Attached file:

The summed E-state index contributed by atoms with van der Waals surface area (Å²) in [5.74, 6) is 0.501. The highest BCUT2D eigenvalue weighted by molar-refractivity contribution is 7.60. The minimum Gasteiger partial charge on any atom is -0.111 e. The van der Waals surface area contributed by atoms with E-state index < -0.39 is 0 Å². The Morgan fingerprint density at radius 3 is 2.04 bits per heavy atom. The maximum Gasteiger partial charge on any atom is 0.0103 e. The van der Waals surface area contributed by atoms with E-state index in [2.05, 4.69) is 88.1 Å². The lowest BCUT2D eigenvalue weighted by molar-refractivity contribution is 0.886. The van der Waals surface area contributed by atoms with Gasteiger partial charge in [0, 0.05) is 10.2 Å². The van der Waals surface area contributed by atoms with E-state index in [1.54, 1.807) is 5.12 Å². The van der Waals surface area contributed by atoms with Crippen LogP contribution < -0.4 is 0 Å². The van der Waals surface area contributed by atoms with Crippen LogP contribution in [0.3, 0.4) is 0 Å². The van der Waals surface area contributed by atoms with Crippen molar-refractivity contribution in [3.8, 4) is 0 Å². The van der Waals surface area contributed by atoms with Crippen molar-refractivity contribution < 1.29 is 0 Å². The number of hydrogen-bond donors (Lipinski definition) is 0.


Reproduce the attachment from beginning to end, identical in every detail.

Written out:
The summed E-state index contributed by atoms with van der Waals surface area (Å²) in [5.74, 6) is 0.501. The highest BCUT2D eigenvalue weighted by molar-refractivity contribution is 7.60. The minimum Gasteiger partial charge on any atom is -0.111 e. The van der Waals surface area contributed by atoms with E-state index < -0.39 is 0 Å². The Morgan fingerprint density at radius 3 is 2.04 bits per heavy atom. The maximum Gasteiger partial charge on any atom is 0.0103 e. The van der Waals surface area contributed by atoms with E-state index in [2.05, 4.69) is 88.1 Å². The lowest BCUT2D eigenvalue weighted by molar-refractivity contribution is 0.886. The van der Waals surface area contributed by atoms with Gasteiger partial charge in [0, 0.05) is 10.2 Å². The van der Waals surface area contributed by atoms with E-state index in [1.54, 1.807) is 5.12 Å². The van der Waals surface area contributed by atoms with Crippen LogP contribution < -0.4 is 0 Å². The van der Waals surface area contributed by atoms with Crippen LogP contribution in [0.3, 0.4) is 0 Å². The van der Waals surface area contributed by atoms with Crippen molar-refractivity contribution in [3.8, 4) is 0 Å². The van der Waals surface area contributed by atoms with Crippen molar-refractivity contribution < 1.29 is 0 Å². The number of hydrogen-bond donors (Lipinski definition) is 0.